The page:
Space for a fixed radar array was allocated at the bottom of the mainmast since the beginning of Pr.1244.1, so the integration of the relatively compact Kometa-1 array was a straightforward affair. Outside of the radar fit, the ships of Pr.1244.1M were mostly identical to the Pr.1124.1R. Both factors made the two production variants of Pr.1244.1 visually very similar. Still, priority for new-build ships and the low availability of the radar arrays meant that the earlier Pr.1244.1R ships would never be back-fitted with the Kometa arrays. Their already respectable AAW capabilities and the rapid entry in service of more advanced designs in the following years meant that the original Pr.1124.1R could soldier on as ASW platform and missile trucks.
The definitive version of the series would require another major step in Soviet fixed phased-array radar systems. Completion of the Kometa-1 scan-only cleared the way for more complex and smarter arrays, starting with its 3Ts91 Kometa-2 descendant. This new version combined the scanning ability already established with a near-instantaneous track creation able to generate guidance solutions against fast and maneuvering targets, while integrated secondary arrays handled IFF interrogation and long-range 2D detection of low-observable contacts in L-band. This assembly would represent the bulk of built-in PESA arrays in Soviet surface combatants well into the 2010s.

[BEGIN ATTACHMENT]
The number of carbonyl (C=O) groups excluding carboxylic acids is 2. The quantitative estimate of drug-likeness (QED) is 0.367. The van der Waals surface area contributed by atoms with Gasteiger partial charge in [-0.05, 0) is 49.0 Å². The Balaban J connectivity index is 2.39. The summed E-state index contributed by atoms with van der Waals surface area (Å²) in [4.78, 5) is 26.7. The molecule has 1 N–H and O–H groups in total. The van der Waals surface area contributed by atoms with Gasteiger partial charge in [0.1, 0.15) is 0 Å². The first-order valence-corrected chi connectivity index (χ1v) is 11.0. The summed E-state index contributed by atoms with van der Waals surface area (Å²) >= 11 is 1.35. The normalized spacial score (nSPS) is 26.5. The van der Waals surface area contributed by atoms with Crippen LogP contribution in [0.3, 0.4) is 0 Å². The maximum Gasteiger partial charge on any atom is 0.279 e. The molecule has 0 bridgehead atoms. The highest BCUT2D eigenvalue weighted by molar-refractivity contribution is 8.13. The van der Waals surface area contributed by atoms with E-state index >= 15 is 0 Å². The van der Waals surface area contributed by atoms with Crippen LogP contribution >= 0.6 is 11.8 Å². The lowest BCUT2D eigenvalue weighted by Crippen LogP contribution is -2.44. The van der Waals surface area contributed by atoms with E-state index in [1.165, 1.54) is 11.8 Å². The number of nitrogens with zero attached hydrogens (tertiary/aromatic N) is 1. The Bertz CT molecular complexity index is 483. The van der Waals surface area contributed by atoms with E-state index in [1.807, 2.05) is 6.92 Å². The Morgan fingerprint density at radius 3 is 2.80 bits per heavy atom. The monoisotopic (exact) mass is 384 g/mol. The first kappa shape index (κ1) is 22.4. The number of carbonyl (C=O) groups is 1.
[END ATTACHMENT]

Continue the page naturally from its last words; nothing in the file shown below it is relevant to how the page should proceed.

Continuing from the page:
The new array was noticeably taller than the simpler Kometa-1, and required a complete re-design of the upper deck-house and mainmast. In order to save weight and reduce radar signature, the latticed mast was at last replaced with a massive slanted mast made of carbon composite.
All in all, a lot of the original systems were updated during the transition between variants, making the Pr.1244.2 almost unrelated to its elder cousins. Externally visible were: new and lighter radars for 3D air search and surface target indication, an expanded visual/IR detection and countermeasures suite, and a new EW suite. Nearly nothing of the original weapons suite was retained, with the Oniks launchers at last replaced with the UKSK universal VLS, and the original RPK-9 system re-wired to the URK-11K standard. Both missile arrays gave the ships a respectable 40 tubes for a mix of land-attack, anti-ship and ASW missiles, although the higher missile density of the UKSK made loading all cells with 3-ton Oniks or 3M14 LACMs a perilous proposition in choppy seas.
The integration of all these new systems made the Pr.1244.2 the standard production variant of the series, with 13 hulls turned out in the Yantar and Zaliv shipyards between 2006 and 2011.
Ships would later be upgraded with newer sub-systems, though the overall outline of the ships would mostly stay true to their mid-2000s iteration.